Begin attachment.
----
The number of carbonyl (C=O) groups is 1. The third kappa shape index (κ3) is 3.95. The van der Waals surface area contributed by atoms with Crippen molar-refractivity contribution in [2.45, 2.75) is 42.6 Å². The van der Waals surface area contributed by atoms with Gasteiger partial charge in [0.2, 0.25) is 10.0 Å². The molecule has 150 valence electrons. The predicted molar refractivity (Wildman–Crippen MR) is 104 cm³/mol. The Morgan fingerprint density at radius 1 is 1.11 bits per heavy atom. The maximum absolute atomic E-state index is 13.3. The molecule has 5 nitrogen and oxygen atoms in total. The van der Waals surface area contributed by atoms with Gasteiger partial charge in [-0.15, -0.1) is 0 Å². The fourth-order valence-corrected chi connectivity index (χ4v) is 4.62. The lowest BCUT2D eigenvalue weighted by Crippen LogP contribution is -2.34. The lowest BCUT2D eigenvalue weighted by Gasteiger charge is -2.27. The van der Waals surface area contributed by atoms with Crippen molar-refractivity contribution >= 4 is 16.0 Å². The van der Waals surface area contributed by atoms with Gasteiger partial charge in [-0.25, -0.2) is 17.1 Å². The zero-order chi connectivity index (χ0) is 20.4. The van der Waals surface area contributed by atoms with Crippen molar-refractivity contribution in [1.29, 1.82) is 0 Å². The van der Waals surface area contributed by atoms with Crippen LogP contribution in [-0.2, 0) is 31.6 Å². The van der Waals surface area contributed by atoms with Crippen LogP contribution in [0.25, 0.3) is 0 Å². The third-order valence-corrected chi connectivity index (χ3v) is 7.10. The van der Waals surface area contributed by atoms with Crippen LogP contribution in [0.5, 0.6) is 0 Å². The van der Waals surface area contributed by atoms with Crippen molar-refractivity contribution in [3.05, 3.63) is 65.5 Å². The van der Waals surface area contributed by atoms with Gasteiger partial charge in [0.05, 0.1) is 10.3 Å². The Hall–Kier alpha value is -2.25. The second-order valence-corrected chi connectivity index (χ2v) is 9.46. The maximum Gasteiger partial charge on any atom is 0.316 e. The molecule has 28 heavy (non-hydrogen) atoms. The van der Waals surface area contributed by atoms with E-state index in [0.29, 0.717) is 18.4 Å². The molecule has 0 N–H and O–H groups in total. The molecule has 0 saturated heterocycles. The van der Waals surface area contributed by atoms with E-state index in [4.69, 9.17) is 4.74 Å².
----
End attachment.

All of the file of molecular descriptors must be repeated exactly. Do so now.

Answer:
The number of carbonyl (C=O) groups is 1. The third kappa shape index (κ3) is 3.95. The van der Waals surface area contributed by atoms with Crippen molar-refractivity contribution in [2.45, 2.75) is 42.6 Å². The van der Waals surface area contributed by atoms with Gasteiger partial charge in [0.2, 0.25) is 10.0 Å². The molecule has 150 valence electrons. The predicted molar refractivity (Wildman–Crippen MR) is 104 cm³/mol. The Morgan fingerprint density at radius 1 is 1.11 bits per heavy atom. The maximum absolute atomic E-state index is 13.3. The molecule has 5 nitrogen and oxygen atoms in total. The van der Waals surface area contributed by atoms with Gasteiger partial charge in [-0.15, -0.1) is 0 Å². The fourth-order valence-corrected chi connectivity index (χ4v) is 4.62. The lowest BCUT2D eigenvalue weighted by Crippen LogP contribution is -2.34. The lowest BCUT2D eigenvalue weighted by Gasteiger charge is -2.27. The van der Waals surface area contributed by atoms with Crippen molar-refractivity contribution >= 4 is 16.0 Å². The van der Waals surface area contributed by atoms with Gasteiger partial charge in [-0.25, -0.2) is 17.1 Å². The zero-order chi connectivity index (χ0) is 20.4. The van der Waals surface area contributed by atoms with Crippen molar-refractivity contribution in [1.29, 1.82) is 0 Å². The van der Waals surface area contributed by atoms with Crippen LogP contribution in [-0.2, 0) is 31.6 Å². The van der Waals surface area contributed by atoms with Crippen LogP contribution in [0.25, 0.3) is 0 Å². The third-order valence-corrected chi connectivity index (χ3v) is 7.10. The van der Waals surface area contributed by atoms with Crippen LogP contribution in [0.5, 0.6) is 0 Å². The van der Waals surface area contributed by atoms with Crippen molar-refractivity contribution in [3.05, 3.63) is 65.5 Å². The van der Waals surface area contributed by atoms with Gasteiger partial charge in [0.05, 0.1) is 10.3 Å². The Hall–Kier alpha value is -2.25. The second-order valence-corrected chi connectivity index (χ2v) is 9.46. The maximum Gasteiger partial charge on any atom is 0.316 e. The molecule has 28 heavy (non-hydrogen) atoms. The van der Waals surface area contributed by atoms with E-state index in [0.29, 0.717) is 18.4 Å². The molecule has 0 N–H and O–H groups in total. The molecule has 0 saturated heterocycles. The van der Waals surface area contributed by atoms with E-state index in [4.69, 9.17) is 4.74 Å².